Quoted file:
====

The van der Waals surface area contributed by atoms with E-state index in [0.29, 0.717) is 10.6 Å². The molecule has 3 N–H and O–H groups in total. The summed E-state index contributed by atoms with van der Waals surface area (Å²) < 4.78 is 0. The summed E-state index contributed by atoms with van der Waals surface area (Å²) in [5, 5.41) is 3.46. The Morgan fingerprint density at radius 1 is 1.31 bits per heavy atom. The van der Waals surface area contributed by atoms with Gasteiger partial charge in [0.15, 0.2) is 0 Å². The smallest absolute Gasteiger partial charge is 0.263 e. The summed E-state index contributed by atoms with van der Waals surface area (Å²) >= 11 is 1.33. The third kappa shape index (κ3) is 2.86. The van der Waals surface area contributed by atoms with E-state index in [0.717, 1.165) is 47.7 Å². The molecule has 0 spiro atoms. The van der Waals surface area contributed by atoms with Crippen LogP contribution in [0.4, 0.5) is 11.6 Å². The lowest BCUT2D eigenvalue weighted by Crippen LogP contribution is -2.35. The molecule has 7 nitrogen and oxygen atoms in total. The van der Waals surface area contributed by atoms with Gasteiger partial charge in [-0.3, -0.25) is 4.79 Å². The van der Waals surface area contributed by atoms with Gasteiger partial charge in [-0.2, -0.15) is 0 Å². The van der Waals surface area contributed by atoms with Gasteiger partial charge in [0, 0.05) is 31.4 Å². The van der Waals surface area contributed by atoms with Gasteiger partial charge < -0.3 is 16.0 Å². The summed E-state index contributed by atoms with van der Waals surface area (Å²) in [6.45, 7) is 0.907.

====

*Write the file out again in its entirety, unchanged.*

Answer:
The van der Waals surface area contributed by atoms with E-state index in [0.29, 0.717) is 10.6 Å². The molecule has 3 N–H and O–H groups in total. The summed E-state index contributed by atoms with van der Waals surface area (Å²) < 4.78 is 0. The summed E-state index contributed by atoms with van der Waals surface area (Å²) in [5, 5.41) is 3.46. The Morgan fingerprint density at radius 1 is 1.31 bits per heavy atom. The van der Waals surface area contributed by atoms with Gasteiger partial charge in [0.15, 0.2) is 0 Å². The smallest absolute Gasteiger partial charge is 0.263 e. The summed E-state index contributed by atoms with van der Waals surface area (Å²) >= 11 is 1.33. The third kappa shape index (κ3) is 2.86. The van der Waals surface area contributed by atoms with E-state index in [0.717, 1.165) is 47.7 Å². The molecule has 0 spiro atoms. The van der Waals surface area contributed by atoms with Crippen LogP contribution in [0.4, 0.5) is 11.6 Å². The lowest BCUT2D eigenvalue weighted by Crippen LogP contribution is -2.35. The molecule has 7 nitrogen and oxygen atoms in total. The van der Waals surface area contributed by atoms with Gasteiger partial charge in [-0.3, -0.25) is 4.79 Å². The van der Waals surface area contributed by atoms with Gasteiger partial charge in [-0.2, -0.15) is 0 Å². The van der Waals surface area contributed by atoms with Gasteiger partial charge in [0, 0.05) is 31.4 Å². The van der Waals surface area contributed by atoms with Gasteiger partial charge < -0.3 is 16.0 Å². The summed E-state index contributed by atoms with van der Waals surface area (Å²) in [6.45, 7) is 0.907.